In my first collection of my own funny pieces, you’ll meet:
At a cheap Muskoka aquarium, camp kids visit a burnt-out dolphin named Flippant. Poor Flippant just doesn’t care anymore. He looks at the kiddies crowding around his tank, blows them an aquatic raspberry, and swims over to the far side of the tank. This summer our class took a pass on a Flippant visit. Last summer members of the Junior Good Guys Youth of Tomorrow Club had visited the dolphin and been apprehended in the act of teaching Flippant to ingest marijuana pellets hidden in a folded sardine.
• Two camp counsellors discuss the parents who brought their kids to camp.
Nancy : Did you meet the Whittakers? Primitivo!
Joan: How primitive?
Nancy : Mrs. Whittaker carries her younger children in a fold of tissue attached to her abdomen!
Joan: My god! You mean . . .?
Nancy : Yes, Mrs. Whittaker is a marsupial. Of course, she’s driving a Bentley, so we have to be nice.
• There are exciting book reviews to catch up on.
My Life in the Garden, by Pillory Thrips-Gibbett, Stone Books, $23.
Here at last are the memoirs of Miss Thrips-Gibbett, the world’s leading authority on ornamental thistles, who is also plucky Canadian-born headmistress of Kidneystoun, her no-nonsense gardening school for British girls nestled in an old quarry in the Cotswolds. We’ve all read of Miss Pillory who begins each semester by scraping the bare arms of her students repeatedly with crown-of-thorns branches and having all the girls chirp in unison, “Ouchies! Ouchies!” Also included is an instructive list of novel uses for those leftover lengths of garden twine that hang in the woodshed. These are detailed in her chapter entitled “Bondage Tips for School Leavers.”
Those are the appetizers to our wee feast. Enjoy more when you buy the book in bookstores everywhere in Canada. Or order it online.
“Casselman’s Monty Python Universe
of erudite silliness”
© 2005 Kitchener-Waterloo Record
Sat. Nov. 12 2005
As The Canoe Tips By Bill Casselman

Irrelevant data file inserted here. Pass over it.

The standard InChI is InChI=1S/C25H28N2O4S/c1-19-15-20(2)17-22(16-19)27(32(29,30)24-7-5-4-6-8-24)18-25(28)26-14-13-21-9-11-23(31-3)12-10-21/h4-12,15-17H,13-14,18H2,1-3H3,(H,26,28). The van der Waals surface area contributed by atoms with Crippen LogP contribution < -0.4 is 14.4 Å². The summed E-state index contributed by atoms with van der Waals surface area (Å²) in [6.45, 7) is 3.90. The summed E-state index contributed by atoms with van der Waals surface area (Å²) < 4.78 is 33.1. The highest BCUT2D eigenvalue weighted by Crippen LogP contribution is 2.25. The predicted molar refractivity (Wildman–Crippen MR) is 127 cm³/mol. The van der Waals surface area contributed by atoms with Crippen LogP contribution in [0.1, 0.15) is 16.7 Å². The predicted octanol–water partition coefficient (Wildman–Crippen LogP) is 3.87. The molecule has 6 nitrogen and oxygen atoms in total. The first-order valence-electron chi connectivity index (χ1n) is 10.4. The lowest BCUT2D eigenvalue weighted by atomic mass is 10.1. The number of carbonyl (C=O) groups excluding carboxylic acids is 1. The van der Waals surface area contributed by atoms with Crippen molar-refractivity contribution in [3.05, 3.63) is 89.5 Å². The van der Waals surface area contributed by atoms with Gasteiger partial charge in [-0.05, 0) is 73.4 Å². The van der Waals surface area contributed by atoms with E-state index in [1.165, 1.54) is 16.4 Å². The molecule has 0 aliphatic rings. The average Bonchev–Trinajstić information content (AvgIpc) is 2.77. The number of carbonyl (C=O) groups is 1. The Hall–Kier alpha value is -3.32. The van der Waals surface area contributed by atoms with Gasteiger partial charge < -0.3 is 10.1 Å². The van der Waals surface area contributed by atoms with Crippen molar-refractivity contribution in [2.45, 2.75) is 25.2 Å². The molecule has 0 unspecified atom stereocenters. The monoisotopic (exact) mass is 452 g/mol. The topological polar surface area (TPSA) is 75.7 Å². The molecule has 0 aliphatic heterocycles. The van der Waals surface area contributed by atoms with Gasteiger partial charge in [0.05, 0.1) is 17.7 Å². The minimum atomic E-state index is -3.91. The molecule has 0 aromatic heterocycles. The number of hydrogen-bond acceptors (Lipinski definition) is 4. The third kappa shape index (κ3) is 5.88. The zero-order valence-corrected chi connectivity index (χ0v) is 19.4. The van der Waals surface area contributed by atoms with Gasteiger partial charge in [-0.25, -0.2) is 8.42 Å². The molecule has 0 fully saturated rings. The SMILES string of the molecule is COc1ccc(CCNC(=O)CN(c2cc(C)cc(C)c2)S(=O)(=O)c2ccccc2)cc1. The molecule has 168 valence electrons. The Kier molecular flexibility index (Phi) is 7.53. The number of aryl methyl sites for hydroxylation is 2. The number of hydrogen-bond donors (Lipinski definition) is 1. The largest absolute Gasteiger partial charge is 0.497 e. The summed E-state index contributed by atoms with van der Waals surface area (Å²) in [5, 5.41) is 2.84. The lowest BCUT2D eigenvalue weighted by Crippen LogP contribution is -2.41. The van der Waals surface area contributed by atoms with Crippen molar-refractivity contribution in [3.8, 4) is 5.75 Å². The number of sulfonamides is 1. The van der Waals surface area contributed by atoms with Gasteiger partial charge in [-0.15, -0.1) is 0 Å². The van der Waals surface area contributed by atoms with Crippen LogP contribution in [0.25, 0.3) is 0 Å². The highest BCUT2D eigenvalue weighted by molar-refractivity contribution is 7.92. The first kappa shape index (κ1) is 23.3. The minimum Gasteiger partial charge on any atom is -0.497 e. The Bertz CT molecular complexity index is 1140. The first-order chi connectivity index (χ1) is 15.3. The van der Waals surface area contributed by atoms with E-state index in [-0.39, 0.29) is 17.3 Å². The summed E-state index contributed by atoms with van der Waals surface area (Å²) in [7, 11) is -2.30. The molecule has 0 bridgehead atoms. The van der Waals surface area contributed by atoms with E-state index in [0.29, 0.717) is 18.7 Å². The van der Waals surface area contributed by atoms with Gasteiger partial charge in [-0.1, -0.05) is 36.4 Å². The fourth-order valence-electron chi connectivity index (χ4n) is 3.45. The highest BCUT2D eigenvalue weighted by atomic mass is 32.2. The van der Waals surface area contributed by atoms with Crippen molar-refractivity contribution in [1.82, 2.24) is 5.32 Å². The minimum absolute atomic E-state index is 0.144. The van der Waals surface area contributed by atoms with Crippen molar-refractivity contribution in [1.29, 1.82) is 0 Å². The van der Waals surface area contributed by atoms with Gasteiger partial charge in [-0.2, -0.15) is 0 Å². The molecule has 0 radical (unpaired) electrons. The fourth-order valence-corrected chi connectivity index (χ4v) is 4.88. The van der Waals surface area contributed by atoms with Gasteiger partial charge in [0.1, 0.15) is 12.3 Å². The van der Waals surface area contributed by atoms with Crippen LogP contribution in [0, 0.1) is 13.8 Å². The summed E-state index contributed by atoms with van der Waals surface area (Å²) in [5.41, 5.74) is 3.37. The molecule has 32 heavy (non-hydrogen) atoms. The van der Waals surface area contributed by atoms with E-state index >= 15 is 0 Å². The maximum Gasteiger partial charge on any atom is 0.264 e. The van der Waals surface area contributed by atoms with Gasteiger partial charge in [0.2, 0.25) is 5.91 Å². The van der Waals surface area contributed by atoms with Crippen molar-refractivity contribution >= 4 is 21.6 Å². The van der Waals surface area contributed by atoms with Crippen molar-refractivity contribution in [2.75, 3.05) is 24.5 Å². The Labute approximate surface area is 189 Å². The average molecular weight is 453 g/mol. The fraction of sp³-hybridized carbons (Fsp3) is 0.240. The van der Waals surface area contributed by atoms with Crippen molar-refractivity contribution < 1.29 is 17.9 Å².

McArthur & Company, 146 pages, $12.95
By Willa McLean
Bill Casselman has been described as“Canada ’s funniest collector of salty sayings.” Canadians must agree. Casselman has written nine popular books on etymology, and two of his Canadian Sayings collections remained on the Top Ten Canadian Non-Fiction lists for over 60 weeks.
As the Canoe Tips is a departure from Casselman’s usual format. In the first part of the book, “Funny Pieces,” we meet “characters out on a day pass from my subconscious,” and in Part 2, “Words in My Life,” Bill airs his linguistic “cosseted peeves” with vicious glee.
In Part 1 as we read the diary of one of the deliciously demented counselors of “Camp Shining Water” we learn about Flippant, the burnt-out dolphin at the Haliburton aquarium. Flippant blows bored aquatic raspberries at the kiddies crowded around his tank. Perhaps Flippant was waiting for the return of the Junior Good Guys Youth of Tomorrow, who were apprehended feeding him marijuana pellets hidden in folded sardines?
The Funny Pieces include a treatise on how to “absterge” or blow your nose; a lengthy list of side effects of an exciting new drug “that doesn’t cure anything”; seven reasons why Ontario and Canada will not join the U.S.-Iraq War; and the 12 politically correct days of Canadian Christmas.
Then about Casselman’s folk tales. There aren’t many happy endings. If Bill had written the Three Bears, Goldilocks would have become an ursine lunch. The story of Mibbley Falls is an extreme example of his subversively twisted plots.
Another story, “Charity Rings a Bell,” involved a young lad collecting for Kyknothreptic Orphans of Ontario. To qualify, the recipient would have to be “a child abandoned by his or her parents, near water, in the environs of Stratford Ontario, then found on the river bank and raised by swans.” The K word has legitimate Greek roots.
In Part 2, Words of My Life, Casselman has issues with the P in ptarmigan, and the origins of Easter, but his most intense vitriol is saved for the word “nordicity,” his “all-time, least-favourite Canadian word.” He blames government bureaucracy for the creation of such “weasel words” and other gobbledygook.
Casselman’s peeves are balanced by his sharing, “A Risley Act”-“the biggest, best laugh of my life.” He also inadvertently reveals a delight in Canada ’s passing seasons. About a new spring sun in Ontario: “Warmth gongs a deep bell in us, and calls us North.” Of camp: “Wonder held our breath all through July and August, as summer brimmed with awe.” Casselman describes fall as the “forlorn and lovely mellowing of the year.” His recollection of a boy’s ride on the giant Ferris wheel at the CNE on a hot breezy August night is fondly evocative.
A word of advice; leave your politically correct sensibilities behind before you enter Casselman’s Monty Python Universe of erudite silliness. In “As the Canoe Tips” Bill proves that he can be outrageous on almost any subject.
Willa McLean is a freelance writer who lives in Kitchener, Ontario, Canada.
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The cover of "As The Canoe Tips"